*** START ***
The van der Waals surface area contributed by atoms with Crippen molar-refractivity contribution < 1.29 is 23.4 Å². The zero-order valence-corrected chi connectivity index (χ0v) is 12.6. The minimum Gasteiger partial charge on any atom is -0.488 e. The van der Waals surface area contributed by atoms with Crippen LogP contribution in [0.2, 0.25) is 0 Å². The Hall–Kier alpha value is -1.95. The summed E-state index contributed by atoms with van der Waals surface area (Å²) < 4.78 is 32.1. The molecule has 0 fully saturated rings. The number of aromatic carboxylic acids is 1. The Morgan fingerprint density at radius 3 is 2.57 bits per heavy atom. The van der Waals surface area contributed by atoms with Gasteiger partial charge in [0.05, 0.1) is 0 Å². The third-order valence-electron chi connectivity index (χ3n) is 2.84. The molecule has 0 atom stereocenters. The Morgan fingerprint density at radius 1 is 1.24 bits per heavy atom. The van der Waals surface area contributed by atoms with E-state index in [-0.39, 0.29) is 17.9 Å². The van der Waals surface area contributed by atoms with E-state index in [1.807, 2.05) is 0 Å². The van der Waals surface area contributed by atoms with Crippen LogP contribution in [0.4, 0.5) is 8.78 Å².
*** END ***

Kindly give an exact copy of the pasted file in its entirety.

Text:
The van der Waals surface area contributed by atoms with Crippen molar-refractivity contribution < 1.29 is 23.4 Å². The zero-order valence-corrected chi connectivity index (χ0v) is 12.6. The minimum Gasteiger partial charge on any atom is -0.488 e. The van der Waals surface area contributed by atoms with Crippen LogP contribution in [0.2, 0.25) is 0 Å². The Hall–Kier alpha value is -1.95. The summed E-state index contributed by atoms with van der Waals surface area (Å²) < 4.78 is 32.1. The molecule has 0 fully saturated rings. The number of aromatic carboxylic acids is 1. The Morgan fingerprint density at radius 3 is 2.57 bits per heavy atom. The van der Waals surface area contributed by atoms with Gasteiger partial charge in [0.05, 0.1) is 0 Å². The third-order valence-electron chi connectivity index (χ3n) is 2.84. The molecule has 0 atom stereocenters. The Morgan fingerprint density at radius 1 is 1.24 bits per heavy atom. The van der Waals surface area contributed by atoms with E-state index in [-0.39, 0.29) is 17.9 Å². The van der Waals surface area contributed by atoms with E-state index in [1.807, 2.05) is 0 Å². The van der Waals surface area contributed by atoms with Crippen LogP contribution in [0.4, 0.5) is 8.78 Å².